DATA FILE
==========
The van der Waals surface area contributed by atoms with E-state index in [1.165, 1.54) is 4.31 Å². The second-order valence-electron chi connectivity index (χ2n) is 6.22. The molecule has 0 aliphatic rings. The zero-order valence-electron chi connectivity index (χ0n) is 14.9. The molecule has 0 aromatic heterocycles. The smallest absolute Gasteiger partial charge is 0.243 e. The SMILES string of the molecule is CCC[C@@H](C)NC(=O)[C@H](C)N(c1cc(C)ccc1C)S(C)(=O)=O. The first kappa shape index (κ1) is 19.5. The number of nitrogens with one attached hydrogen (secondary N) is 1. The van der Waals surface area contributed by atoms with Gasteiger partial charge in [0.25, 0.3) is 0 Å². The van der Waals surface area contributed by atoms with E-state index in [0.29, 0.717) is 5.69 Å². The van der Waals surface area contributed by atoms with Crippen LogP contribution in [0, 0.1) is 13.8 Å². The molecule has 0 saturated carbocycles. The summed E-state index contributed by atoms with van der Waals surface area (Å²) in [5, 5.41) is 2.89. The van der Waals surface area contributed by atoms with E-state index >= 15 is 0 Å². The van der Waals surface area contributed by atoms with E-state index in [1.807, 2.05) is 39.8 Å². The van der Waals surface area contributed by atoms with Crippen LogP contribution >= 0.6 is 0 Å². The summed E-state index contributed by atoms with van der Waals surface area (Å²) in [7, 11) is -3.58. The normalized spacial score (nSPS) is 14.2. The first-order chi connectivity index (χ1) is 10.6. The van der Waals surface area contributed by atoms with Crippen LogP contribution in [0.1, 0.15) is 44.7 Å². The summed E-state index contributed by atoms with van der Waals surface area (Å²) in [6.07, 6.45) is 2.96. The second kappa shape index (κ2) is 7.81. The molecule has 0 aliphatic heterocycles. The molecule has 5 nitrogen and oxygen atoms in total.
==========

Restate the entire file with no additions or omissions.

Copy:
The van der Waals surface area contributed by atoms with E-state index in [1.165, 1.54) is 4.31 Å². The second-order valence-electron chi connectivity index (χ2n) is 6.22. The molecule has 0 aliphatic rings. The zero-order valence-electron chi connectivity index (χ0n) is 14.9. The molecule has 0 aromatic heterocycles. The smallest absolute Gasteiger partial charge is 0.243 e. The SMILES string of the molecule is CCC[C@@H](C)NC(=O)[C@H](C)N(c1cc(C)ccc1C)S(C)(=O)=O. The first kappa shape index (κ1) is 19.5. The number of nitrogens with one attached hydrogen (secondary N) is 1. The van der Waals surface area contributed by atoms with Gasteiger partial charge in [0.25, 0.3) is 0 Å². The van der Waals surface area contributed by atoms with E-state index in [0.29, 0.717) is 5.69 Å². The van der Waals surface area contributed by atoms with Crippen LogP contribution in [0, 0.1) is 13.8 Å². The molecule has 0 saturated carbocycles. The summed E-state index contributed by atoms with van der Waals surface area (Å²) in [5, 5.41) is 2.89. The van der Waals surface area contributed by atoms with E-state index >= 15 is 0 Å². The van der Waals surface area contributed by atoms with E-state index in [1.807, 2.05) is 39.8 Å². The van der Waals surface area contributed by atoms with Crippen LogP contribution >= 0.6 is 0 Å². The summed E-state index contributed by atoms with van der Waals surface area (Å²) in [7, 11) is -3.58. The normalized spacial score (nSPS) is 14.2. The first-order chi connectivity index (χ1) is 10.6. The van der Waals surface area contributed by atoms with Crippen LogP contribution in [0.1, 0.15) is 44.7 Å². The summed E-state index contributed by atoms with van der Waals surface area (Å²) in [6.07, 6.45) is 2.96. The second kappa shape index (κ2) is 7.81. The molecule has 0 aliphatic heterocycles. The molecule has 5 nitrogen and oxygen atoms in total.